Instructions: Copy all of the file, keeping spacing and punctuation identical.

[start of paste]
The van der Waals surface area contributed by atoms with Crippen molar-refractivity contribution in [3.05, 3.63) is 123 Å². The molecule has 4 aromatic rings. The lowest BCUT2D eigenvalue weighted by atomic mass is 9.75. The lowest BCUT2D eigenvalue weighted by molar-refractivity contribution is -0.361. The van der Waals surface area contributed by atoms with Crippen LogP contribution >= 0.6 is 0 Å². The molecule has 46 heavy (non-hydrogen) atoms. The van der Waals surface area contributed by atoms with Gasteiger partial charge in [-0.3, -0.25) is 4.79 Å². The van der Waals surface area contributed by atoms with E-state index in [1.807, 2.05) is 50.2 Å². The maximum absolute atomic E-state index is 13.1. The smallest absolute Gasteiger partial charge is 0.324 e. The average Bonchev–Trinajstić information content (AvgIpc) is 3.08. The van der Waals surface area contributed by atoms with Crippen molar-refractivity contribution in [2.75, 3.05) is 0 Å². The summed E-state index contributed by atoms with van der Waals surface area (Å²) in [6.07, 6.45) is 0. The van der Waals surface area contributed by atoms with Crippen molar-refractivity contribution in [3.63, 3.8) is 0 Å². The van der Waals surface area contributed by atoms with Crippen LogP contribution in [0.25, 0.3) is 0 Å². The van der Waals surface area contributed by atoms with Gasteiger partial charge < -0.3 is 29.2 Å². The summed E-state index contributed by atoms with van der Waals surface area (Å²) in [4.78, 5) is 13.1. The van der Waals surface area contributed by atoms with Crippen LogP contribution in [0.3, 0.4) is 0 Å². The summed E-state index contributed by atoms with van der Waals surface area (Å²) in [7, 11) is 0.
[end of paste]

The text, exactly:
The van der Waals surface area contributed by atoms with Crippen molar-refractivity contribution in [3.05, 3.63) is 123 Å². The molecule has 4 aromatic rings. The lowest BCUT2D eigenvalue weighted by atomic mass is 9.75. The lowest BCUT2D eigenvalue weighted by molar-refractivity contribution is -0.361. The van der Waals surface area contributed by atoms with Crippen LogP contribution >= 0.6 is 0 Å². The molecule has 46 heavy (non-hydrogen) atoms. The van der Waals surface area contributed by atoms with Gasteiger partial charge in [-0.3, -0.25) is 4.79 Å². The van der Waals surface area contributed by atoms with E-state index in [1.807, 2.05) is 50.2 Å². The maximum absolute atomic E-state index is 13.1. The smallest absolute Gasteiger partial charge is 0.324 e. The average Bonchev–Trinajstić information content (AvgIpc) is 3.08. The van der Waals surface area contributed by atoms with Crippen molar-refractivity contribution in [2.75, 3.05) is 0 Å². The summed E-state index contributed by atoms with van der Waals surface area (Å²) in [6.07, 6.45) is 0. The van der Waals surface area contributed by atoms with Crippen molar-refractivity contribution in [3.63, 3.8) is 0 Å². The van der Waals surface area contributed by atoms with Crippen LogP contribution in [0.25, 0.3) is 0 Å². The van der Waals surface area contributed by atoms with Gasteiger partial charge < -0.3 is 29.2 Å². The summed E-state index contributed by atoms with van der Waals surface area (Å²) in [4.78, 5) is 13.1. The van der Waals surface area contributed by atoms with Crippen LogP contribution in [0.3, 0.4) is 0 Å². The summed E-state index contributed by atoms with van der Waals surface area (Å²) in [7, 11) is 0.